November 7, 2012

An Interview with Roseman


Carl Socolow '77

Roseman during her first visit as President Elect.
Doctor Nancy Roseman, formerly of Williams College in Massachusetts, was recently selected to be Dickinson College’s 28th President.

A professor of biology and a former dean, Roseman will be beginning her term after the 2013 Spring Semester.

During her first visit to Dickinson as President Elect, Roseman sat down with The Dickinsonian for a brief interview.

Matthew Korb: Now, to start out: What made you decide to apply for the position of Dickinson College’s president?

Dr. Nancy Roseman: I served as a senior administrator at Williams College for seven years. I found it to be the most rewarding experience in my life. I felt that making change at an administrative level was a really amazing chance. And, after serving for seven years, I went back to the faculty, which is the norm. I had a little sabbatical after that and started teaching again. Soon after I was asked to shepherd some projects by the college president and the senior staff. I had the title of Assistant to the President for Special Projects. I think doing that, doing something at an institutional level and making progress, it was really fun and I got tremendous pleasure out of it.

I was asked afterwards to do the Oxford program that, at Williams, is seen as a way for the institution to say thank you for work done on behalf of the college. I was also asked because they wanted an experience administrator there and, in particular, someone to improve our relations with the science program at Oxford.

During that time I realized I wanted to get back into administration. And, literally, when I arrived in the United States from Oxford my cell phone rang. The woman who was running the Dickinson search, who I had a past relationship with professionally, said, “I have something I think you should take a look at. I really think you will love this place and I think it is a really special place. I think you would be a good fit.” After that off we went.

The minute I started reading about Dickinson I thought it was a really interesting place doing really interesting things.

Korb: While we are on the topic, what do you feel was your greatest accomplishment at Williams College?

Roseman: I am very proud of the student center, the Paresky Center. I think the center is so successful and it’s really an incredibly satisfying thing to be involved in the designing of such a space and think about how architecture will be used by a community and then see it as a reality. You can design space with great architects and all kinds of notions of how it is gonna work and see if fail miserably.

To work with a great team of architects, to really feel like I knew the community and how it would function in that space was just unbelievably rewarding. And every time I walk by that space I just smile. I feel so good about it and I’m so proud of it.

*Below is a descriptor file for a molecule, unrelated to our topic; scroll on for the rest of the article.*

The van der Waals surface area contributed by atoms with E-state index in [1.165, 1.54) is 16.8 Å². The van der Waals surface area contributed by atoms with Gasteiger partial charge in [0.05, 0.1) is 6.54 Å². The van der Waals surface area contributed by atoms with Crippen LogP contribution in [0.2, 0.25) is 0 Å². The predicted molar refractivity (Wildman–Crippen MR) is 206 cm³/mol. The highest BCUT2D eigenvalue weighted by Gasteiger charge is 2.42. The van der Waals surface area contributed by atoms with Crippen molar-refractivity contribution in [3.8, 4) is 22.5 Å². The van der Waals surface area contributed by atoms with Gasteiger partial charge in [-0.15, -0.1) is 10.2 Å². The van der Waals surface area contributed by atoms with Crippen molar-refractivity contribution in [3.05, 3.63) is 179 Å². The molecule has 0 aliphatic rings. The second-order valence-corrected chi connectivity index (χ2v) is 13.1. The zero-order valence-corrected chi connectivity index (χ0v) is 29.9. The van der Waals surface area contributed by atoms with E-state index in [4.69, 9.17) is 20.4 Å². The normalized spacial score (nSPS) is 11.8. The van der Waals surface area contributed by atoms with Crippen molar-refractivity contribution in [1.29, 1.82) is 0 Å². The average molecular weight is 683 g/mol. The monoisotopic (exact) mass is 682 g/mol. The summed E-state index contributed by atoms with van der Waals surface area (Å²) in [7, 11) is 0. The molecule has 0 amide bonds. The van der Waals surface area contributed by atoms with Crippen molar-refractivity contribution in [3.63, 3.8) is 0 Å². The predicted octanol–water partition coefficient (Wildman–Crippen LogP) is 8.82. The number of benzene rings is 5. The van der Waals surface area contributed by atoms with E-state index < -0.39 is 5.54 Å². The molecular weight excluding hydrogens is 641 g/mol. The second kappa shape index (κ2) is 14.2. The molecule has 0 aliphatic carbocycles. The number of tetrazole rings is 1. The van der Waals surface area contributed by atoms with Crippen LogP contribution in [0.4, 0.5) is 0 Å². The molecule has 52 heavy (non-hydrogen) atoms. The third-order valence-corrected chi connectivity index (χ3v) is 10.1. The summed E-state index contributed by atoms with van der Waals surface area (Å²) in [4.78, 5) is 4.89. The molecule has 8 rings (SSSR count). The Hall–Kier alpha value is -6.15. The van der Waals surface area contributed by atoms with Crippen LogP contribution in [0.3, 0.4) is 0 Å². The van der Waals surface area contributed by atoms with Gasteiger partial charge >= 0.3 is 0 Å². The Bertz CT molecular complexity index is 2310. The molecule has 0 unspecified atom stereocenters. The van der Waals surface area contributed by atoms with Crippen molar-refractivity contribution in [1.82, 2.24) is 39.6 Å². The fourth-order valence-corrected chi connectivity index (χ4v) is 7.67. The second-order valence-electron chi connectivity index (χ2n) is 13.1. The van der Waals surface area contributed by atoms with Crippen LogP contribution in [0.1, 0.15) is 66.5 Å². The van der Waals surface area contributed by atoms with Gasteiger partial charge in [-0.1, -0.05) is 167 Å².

Korb: Recently the school has been pushing forward with a large amount of construction. Do you have any plans to continue the expansion of Dickinson College’s facilities and dorms?

Roseman: Certainly. You have to keep pushing and improving the college campus. Deferred maintenance is an issue in all college campuses. I know that from Oxford. It has absolutely ancient facilities, hundreds of years old. And it’s something you need to be constantly on top of and constantly raising money for so as to keep your facilities functioning and serving the purpose of your intuition as well as it can. You look at the strategic plan and it has identified the physical needs of the campus to make the HUB work better and be more appealing to students. But I also plan to take a good long look at the residence halls and make them more appealing to students.

Korb: I lived in a dorm during my first year. I can tell you, a few certainly need some attention.

Roseman: That’s the great thing about Dickinson. For me to be a president of an institution, the college needs to share my values. One of them is honesty and transparency.

Dickinson is not shy and will not be shy in the future about talking about its weaknesses or where it needs work. If you look at the strategic plan, it very honestly assesses the college’s dorms and their age and how long it has been since they have been completely refurbished. The need is not a mystery. The school is very open about it.

Before we move forward, it’s going to take some time for me to understand it and work with the administration of the school to understand the student ecosystem, as I’d like to call it.

Korb: Speaking of plans, do you have any plans for your first year as president of the college?

Roseman: Not yet. It’s really important for me to get to know the community and get to know Dickinson. I can’t be effective unless I really know the place. I have to know the institution for myself and soak it in.

The obvious priorities are to keep the institution moving forward, keep aggressively acquiring resources and keep the momentum that Durden has been so masterful at maintaining. I don’t have a pre-conceived agenda. That would be a mistake. I want to understand the wants of the students first.

Korb: While we are on students, President Durden had a lot of student outreach programs. Do you have any plans to continue them or create your own? Roseman: To be an effective president you have to know what’s going on around your campus. The only way to do that is to make yourself as accessible as possible to everyone - students staff, faculty or alumni.